A short-term rental is defined as a rental that is 29 consecutive days OR LESS.  Rentals of thirty (30) days or more are not short-term rentals, by law, and therefore not governed by short-term rental laws or zoning requirements. Tax obligations are due to both the state of Kentucky and City of Louisville for all short term rentals, and are as follows:

State of Kentucky:
Sales Tax: 6%
Transient Tax: 1%

City of Louisville:
Hotel or Bed Tax: 8.5%

Not all properties can be short term rentals

Property types that qualify for short-term rentals in Louisville, KY:
Single Family Residence
Commercial Building**
*Condominium owners must have written permission from the association board. Residentially zoned condominiums must be owner occupied. Commercially zoned condominiums do not have an owner occupied requirement.

**Commercial Buildings must be zoned C-R, C-N, C-1, C-2 or C-3 and the property meets the following criteria: 1) within 200 feet of a TARC route, 2) within .75 miles of a public park, 3) within one mile of a National Register District or local Preservation District. 
Property types that DO NOT qualify for short-term rentals in Louisville, KY:
Multi-family Dwellings (3 or more units under a single roof)
You can have more than three listings on a single plot or land (example: The main house is a duplex and the back yard has a carriage house), but not under the same roof.
Commercial buildings can also have more than three (3) short-term rental units.

Short Term Rentals in Louisville Condos

All Condos must have a CUP, regardless of owner-occupancy.

Any condo within any R zone:

1) Requires a CUP
2) Must be primary residence of owner
3) Must have written confirmation of permission from condo association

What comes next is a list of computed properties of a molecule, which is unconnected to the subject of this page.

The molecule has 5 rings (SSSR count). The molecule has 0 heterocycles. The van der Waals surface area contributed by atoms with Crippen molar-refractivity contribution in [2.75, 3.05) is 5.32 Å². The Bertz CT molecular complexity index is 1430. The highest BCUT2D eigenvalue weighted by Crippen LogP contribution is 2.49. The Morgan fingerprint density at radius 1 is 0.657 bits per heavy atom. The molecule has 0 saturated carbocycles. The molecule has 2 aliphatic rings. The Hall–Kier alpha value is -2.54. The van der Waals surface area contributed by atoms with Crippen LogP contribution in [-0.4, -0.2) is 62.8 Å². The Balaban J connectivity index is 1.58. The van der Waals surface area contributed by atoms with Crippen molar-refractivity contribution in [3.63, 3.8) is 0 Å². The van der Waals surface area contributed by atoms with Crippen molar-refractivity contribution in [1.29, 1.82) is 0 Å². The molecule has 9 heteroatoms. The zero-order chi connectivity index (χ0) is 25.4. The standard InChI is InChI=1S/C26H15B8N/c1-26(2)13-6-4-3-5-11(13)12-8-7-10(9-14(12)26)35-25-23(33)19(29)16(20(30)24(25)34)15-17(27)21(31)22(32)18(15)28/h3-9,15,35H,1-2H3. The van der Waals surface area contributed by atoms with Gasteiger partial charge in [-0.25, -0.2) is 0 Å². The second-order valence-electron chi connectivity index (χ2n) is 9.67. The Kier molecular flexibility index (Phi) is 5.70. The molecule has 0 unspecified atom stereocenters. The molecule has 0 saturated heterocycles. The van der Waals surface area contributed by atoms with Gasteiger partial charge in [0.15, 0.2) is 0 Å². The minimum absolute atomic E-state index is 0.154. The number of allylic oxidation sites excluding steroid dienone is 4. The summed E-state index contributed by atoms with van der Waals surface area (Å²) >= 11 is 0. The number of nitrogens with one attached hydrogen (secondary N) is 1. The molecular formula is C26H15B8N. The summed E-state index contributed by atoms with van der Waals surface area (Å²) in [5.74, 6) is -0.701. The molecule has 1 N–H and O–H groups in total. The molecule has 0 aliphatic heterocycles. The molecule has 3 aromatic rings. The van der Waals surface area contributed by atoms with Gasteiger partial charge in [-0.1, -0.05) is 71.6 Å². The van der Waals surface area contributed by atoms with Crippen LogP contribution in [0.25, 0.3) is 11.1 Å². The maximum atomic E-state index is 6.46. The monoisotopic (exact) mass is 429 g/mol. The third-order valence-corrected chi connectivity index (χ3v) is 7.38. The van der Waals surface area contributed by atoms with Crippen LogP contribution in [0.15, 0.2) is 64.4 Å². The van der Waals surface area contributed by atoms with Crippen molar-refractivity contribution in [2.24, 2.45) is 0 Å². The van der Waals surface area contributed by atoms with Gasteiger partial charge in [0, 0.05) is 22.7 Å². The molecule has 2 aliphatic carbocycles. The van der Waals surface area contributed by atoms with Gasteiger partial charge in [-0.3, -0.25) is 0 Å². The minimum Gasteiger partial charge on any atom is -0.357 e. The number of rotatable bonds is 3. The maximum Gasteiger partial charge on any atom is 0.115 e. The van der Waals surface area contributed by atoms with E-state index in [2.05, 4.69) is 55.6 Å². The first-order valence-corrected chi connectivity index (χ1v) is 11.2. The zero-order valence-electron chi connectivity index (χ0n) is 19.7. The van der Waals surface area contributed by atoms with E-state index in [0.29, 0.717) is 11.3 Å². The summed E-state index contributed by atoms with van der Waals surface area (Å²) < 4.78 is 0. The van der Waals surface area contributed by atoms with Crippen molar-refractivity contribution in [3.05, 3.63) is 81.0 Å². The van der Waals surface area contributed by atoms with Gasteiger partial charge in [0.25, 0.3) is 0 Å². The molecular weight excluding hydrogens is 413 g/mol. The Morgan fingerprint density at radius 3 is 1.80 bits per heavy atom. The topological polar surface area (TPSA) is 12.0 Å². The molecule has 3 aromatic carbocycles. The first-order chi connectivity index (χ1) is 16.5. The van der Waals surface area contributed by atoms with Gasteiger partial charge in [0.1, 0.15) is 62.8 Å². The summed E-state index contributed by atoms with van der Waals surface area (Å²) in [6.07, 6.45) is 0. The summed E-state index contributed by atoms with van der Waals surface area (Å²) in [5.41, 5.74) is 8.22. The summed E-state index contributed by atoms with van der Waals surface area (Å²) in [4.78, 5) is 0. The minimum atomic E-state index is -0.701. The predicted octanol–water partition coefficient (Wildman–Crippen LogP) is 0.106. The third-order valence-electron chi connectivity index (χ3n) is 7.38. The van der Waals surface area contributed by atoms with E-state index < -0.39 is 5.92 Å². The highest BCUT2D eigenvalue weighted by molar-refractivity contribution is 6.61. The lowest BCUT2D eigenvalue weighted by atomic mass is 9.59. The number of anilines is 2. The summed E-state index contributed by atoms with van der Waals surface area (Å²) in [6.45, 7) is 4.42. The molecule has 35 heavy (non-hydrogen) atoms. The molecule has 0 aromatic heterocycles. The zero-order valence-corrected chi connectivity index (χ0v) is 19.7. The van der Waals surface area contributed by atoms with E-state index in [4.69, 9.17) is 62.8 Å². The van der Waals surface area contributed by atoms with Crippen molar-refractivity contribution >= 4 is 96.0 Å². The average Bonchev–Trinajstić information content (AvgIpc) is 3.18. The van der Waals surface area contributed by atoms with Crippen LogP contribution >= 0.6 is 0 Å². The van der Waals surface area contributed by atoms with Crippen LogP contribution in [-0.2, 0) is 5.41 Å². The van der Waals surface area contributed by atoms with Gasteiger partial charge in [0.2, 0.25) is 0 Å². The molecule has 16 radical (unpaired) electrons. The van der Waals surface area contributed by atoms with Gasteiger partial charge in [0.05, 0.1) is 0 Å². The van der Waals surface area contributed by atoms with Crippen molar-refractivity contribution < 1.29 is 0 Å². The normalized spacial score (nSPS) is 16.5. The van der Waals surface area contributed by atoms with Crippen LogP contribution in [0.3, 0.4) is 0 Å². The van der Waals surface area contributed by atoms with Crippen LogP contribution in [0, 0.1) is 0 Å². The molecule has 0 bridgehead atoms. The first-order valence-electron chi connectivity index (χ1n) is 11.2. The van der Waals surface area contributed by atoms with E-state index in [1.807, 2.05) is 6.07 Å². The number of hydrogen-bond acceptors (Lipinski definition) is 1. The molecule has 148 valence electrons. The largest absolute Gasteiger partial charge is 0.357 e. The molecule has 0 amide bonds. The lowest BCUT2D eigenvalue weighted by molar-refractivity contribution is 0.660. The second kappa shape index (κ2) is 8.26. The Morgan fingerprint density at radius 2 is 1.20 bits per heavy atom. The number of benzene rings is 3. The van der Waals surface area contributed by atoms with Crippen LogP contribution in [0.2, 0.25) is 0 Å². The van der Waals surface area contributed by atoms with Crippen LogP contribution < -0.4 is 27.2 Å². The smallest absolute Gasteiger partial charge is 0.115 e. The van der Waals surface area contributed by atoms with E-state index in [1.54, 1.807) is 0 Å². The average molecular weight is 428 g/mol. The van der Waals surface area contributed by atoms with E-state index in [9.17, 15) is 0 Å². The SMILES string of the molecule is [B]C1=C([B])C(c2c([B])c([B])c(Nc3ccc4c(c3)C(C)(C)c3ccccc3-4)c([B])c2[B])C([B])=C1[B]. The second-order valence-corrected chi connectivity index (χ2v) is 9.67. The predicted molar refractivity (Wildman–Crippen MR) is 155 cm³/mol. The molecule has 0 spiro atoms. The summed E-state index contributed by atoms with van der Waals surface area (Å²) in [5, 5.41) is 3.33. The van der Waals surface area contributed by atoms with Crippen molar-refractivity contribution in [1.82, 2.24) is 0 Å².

Registration and Permitting –

If the property you are looking to rent is your primary residence, you are only required to register with Louisville Metro Planning and Design Services ANNUALLY, pay $25, and register with Louisville Metro Revenue Commission for payment of occupancy tax.

If the property you are looking to rent is NOT your primary residence, or is in the TNZD (traditional neighborhood zoning district), you must apply for and obtain a conditional use permit (CUP) from Louisville Metro Government in order to legally operate a short-term rental.

Additional short term rental rules to follow…

Other Rules:

  • Obtain a CUP (if necessary)
  • Register annually with Louisville Metro Planning and Design Services
  • Remit 8.5% Occupancy Tax to Louisville Metro Revenue Commission
  • Remit 6% sales tax and 1% transient tax to the State of Kentucky
  • Meet smoke detector requirements
  • Post an evacuation plan
  • Do not serve or sell food or alcohol
  • Do not post outdoor signage as advertisement
  • Occupancy limitations are 2X the number of bedrooms, plus four (4)
  • Failure to register is the equivalent of operating without a permit
  • STR regulations do not supersede lease agreements, homeowner’s association bylaws, covenants, deed restrictions, or any other agreement, law or regulation that prohibits subletting or use of your dwelling as a short-term rental. 
  • The following cities that retain independent zoning authority have not adopted a zoning ordinance specifically allowing short term rentals: Anchorage, Douglass Hills, Graymoor-Devondale, Hurstbourne, Indian Hills, Jeffersontown, Lyndon, Middletown, Prospect, Shively, St. Matthews and St. Regis Park. Therefore, check regulation before beginning the STR process in these areas.

Helpful links:


1. Short Term Rental Annual Registration Application Form (In Person or Mail Submittal Option)
2. Short Term Rental Annual Registration Application Form (Online Submittal Option) 
3. Short Term Rental CUP Pre-Application
4. Short Term Rental CUP Formal Application

Helpful Links

How to register your short term rental 
LOJIC map to find your property’s zoning
Frequently Asked Questions
Metro Council Short Term Rental Ordinance Amending Metro Code (Title XI, Chapter 115.515–115.521)
Metro Council Short Term Rental Ordinances Amending Land Development Code
Smoke Detector Requirements (Title IX, Chapter 94.02)
Map of Metro Council Zoning Authority Area
Process for Conditional Use Permit approval
Louisville Metro Revenue Commission

Your source for short term property consulting and management.